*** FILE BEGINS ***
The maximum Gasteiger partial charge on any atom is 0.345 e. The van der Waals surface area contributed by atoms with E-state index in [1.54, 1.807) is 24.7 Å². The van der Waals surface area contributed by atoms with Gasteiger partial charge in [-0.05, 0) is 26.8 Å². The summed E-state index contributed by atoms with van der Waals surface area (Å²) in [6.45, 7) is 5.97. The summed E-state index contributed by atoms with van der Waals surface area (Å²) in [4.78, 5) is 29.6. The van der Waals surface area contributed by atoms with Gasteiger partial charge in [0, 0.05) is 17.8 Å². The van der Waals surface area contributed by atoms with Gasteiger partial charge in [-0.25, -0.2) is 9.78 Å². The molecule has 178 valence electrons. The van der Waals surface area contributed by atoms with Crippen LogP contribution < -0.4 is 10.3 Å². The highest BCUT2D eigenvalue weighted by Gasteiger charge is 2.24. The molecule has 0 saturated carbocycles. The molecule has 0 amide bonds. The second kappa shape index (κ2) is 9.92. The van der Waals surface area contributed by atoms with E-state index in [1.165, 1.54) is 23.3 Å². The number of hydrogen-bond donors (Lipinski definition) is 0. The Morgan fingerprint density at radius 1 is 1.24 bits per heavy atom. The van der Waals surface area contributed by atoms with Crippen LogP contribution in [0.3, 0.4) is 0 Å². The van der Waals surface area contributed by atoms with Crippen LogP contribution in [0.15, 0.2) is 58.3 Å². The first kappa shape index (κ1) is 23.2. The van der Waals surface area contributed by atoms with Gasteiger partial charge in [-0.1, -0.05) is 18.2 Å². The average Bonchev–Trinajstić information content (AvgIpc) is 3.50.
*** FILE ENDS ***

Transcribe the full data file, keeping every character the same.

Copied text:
The maximum Gasteiger partial charge on any atom is 0.345 e. The van der Waals surface area contributed by atoms with E-state index in [1.54, 1.807) is 24.7 Å². The van der Waals surface area contributed by atoms with Gasteiger partial charge in [-0.05, 0) is 26.8 Å². The summed E-state index contributed by atoms with van der Waals surface area (Å²) in [6.45, 7) is 5.97. The summed E-state index contributed by atoms with van der Waals surface area (Å²) in [4.78, 5) is 29.6. The van der Waals surface area contributed by atoms with Gasteiger partial charge in [0, 0.05) is 17.8 Å². The van der Waals surface area contributed by atoms with Gasteiger partial charge in [-0.25, -0.2) is 9.78 Å². The molecule has 178 valence electrons. The van der Waals surface area contributed by atoms with Crippen LogP contribution < -0.4 is 10.3 Å². The highest BCUT2D eigenvalue weighted by Gasteiger charge is 2.24. The molecule has 0 saturated carbocycles. The molecule has 0 amide bonds. The second kappa shape index (κ2) is 9.92. The van der Waals surface area contributed by atoms with E-state index in [1.165, 1.54) is 23.3 Å². The number of hydrogen-bond donors (Lipinski definition) is 0. The Morgan fingerprint density at radius 1 is 1.24 bits per heavy atom. The van der Waals surface area contributed by atoms with Crippen LogP contribution in [0.3, 0.4) is 0 Å². The van der Waals surface area contributed by atoms with Crippen LogP contribution in [0.15, 0.2) is 58.3 Å². The first kappa shape index (κ1) is 23.2. The van der Waals surface area contributed by atoms with Gasteiger partial charge in [-0.1, -0.05) is 18.2 Å². The average Bonchev–Trinajstić information content (AvgIpc) is 3.50.